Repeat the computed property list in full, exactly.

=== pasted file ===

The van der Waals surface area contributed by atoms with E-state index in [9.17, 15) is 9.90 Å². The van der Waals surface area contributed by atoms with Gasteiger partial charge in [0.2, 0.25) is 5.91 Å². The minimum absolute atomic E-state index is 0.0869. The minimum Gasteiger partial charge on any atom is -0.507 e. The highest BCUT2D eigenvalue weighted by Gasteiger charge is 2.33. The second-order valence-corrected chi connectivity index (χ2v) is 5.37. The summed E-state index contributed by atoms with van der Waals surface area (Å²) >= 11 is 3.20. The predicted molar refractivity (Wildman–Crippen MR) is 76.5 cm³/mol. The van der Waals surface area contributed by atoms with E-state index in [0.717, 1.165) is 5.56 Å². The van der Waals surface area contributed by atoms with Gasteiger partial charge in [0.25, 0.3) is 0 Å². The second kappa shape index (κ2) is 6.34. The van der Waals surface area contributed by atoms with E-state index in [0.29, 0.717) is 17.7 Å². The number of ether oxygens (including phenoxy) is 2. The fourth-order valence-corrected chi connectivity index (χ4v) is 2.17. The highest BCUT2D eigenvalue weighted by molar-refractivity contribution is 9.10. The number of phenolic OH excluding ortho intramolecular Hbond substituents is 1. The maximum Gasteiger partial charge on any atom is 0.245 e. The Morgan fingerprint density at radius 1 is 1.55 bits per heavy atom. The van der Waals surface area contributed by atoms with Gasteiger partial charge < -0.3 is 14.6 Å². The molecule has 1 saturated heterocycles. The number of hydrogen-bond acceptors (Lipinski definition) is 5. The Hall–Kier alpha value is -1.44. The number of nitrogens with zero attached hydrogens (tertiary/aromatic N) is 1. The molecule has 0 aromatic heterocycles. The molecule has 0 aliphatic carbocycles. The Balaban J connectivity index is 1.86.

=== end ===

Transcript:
The van der Waals surface area contributed by atoms with E-state index in [9.17, 15) is 9.90 Å². The van der Waals surface area contributed by atoms with Gasteiger partial charge in [0.2, 0.25) is 5.91 Å². The minimum absolute atomic E-state index is 0.0869. The minimum Gasteiger partial charge on any atom is -0.507 e. The highest BCUT2D eigenvalue weighted by Gasteiger charge is 2.33. The second-order valence-corrected chi connectivity index (χ2v) is 5.37. The summed E-state index contributed by atoms with van der Waals surface area (Å²) >= 11 is 3.20. The predicted molar refractivity (Wildman–Crippen MR) is 76.5 cm³/mol. The van der Waals surface area contributed by atoms with E-state index in [0.717, 1.165) is 5.56 Å². The van der Waals surface area contributed by atoms with Gasteiger partial charge in [0.25, 0.3) is 0 Å². The second kappa shape index (κ2) is 6.34. The van der Waals surface area contributed by atoms with E-state index in [0.29, 0.717) is 17.7 Å². The number of ether oxygens (including phenoxy) is 2. The fourth-order valence-corrected chi connectivity index (χ4v) is 2.17. The highest BCUT2D eigenvalue weighted by molar-refractivity contribution is 9.10. The number of phenolic OH excluding ortho intramolecular Hbond substituents is 1. The maximum Gasteiger partial charge on any atom is 0.245 e. The Morgan fingerprint density at radius 1 is 1.55 bits per heavy atom. The van der Waals surface area contributed by atoms with Gasteiger partial charge < -0.3 is 14.6 Å². The molecule has 1 saturated heterocycles. The number of hydrogen-bond acceptors (Lipinski definition) is 5. The Hall–Kier alpha value is -1.44. The number of nitrogens with zero attached hydrogens (tertiary/aromatic N) is 1. The molecule has 0 aromatic heterocycles. The molecule has 0 aliphatic carbocycles. The Balaban J connectivity index is 1.86.